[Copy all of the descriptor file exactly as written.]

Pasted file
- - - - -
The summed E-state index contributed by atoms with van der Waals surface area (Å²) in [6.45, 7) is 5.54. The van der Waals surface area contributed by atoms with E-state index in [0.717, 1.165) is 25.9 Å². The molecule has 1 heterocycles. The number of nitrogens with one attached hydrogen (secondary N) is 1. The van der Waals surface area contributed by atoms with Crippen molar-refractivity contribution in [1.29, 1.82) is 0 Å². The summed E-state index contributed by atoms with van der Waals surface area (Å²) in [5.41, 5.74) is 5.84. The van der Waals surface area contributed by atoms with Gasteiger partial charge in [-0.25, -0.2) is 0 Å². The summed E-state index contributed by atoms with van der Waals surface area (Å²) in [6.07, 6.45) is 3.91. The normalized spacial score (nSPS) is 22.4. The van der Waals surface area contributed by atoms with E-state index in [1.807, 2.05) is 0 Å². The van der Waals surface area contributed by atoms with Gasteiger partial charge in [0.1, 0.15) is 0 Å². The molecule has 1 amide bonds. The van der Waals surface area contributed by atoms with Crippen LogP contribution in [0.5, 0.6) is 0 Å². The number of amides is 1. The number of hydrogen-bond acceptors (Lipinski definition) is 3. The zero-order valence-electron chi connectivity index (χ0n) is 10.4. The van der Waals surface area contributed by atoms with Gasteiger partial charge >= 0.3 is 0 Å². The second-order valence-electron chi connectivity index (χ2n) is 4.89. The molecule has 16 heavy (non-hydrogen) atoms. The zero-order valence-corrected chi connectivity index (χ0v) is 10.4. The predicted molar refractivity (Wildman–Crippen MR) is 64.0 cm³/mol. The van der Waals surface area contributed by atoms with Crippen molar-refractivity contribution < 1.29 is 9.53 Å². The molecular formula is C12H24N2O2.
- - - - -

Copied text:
The summed E-state index contributed by atoms with van der Waals surface area (Å²) in [6.45, 7) is 5.54. The van der Waals surface area contributed by atoms with E-state index in [0.717, 1.165) is 25.9 Å². The molecule has 1 heterocycles. The number of nitrogens with one attached hydrogen (secondary N) is 1. The van der Waals surface area contributed by atoms with Crippen molar-refractivity contribution in [1.29, 1.82) is 0 Å². The summed E-state index contributed by atoms with van der Waals surface area (Å²) in [5.41, 5.74) is 5.84. The van der Waals surface area contributed by atoms with Gasteiger partial charge in [-0.25, -0.2) is 0 Å². The summed E-state index contributed by atoms with van der Waals surface area (Å²) in [6.07, 6.45) is 3.91. The normalized spacial score (nSPS) is 22.4. The van der Waals surface area contributed by atoms with E-state index in [1.807, 2.05) is 0 Å². The van der Waals surface area contributed by atoms with Gasteiger partial charge in [0.1, 0.15) is 0 Å². The molecule has 1 amide bonds. The van der Waals surface area contributed by atoms with Crippen LogP contribution in [0.5, 0.6) is 0 Å². The number of amides is 1. The number of hydrogen-bond acceptors (Lipinski definition) is 3. The zero-order valence-electron chi connectivity index (χ0n) is 10.4. The van der Waals surface area contributed by atoms with Gasteiger partial charge >= 0.3 is 0 Å². The second-order valence-electron chi connectivity index (χ2n) is 4.89. The molecule has 16 heavy (non-hydrogen) atoms. The zero-order valence-corrected chi connectivity index (χ0v) is 10.4. The predicted molar refractivity (Wildman–Crippen MR) is 64.0 cm³/mol. The van der Waals surface area contributed by atoms with Crippen molar-refractivity contribution < 1.29 is 9.53 Å². The molecular formula is C12H24N2O2.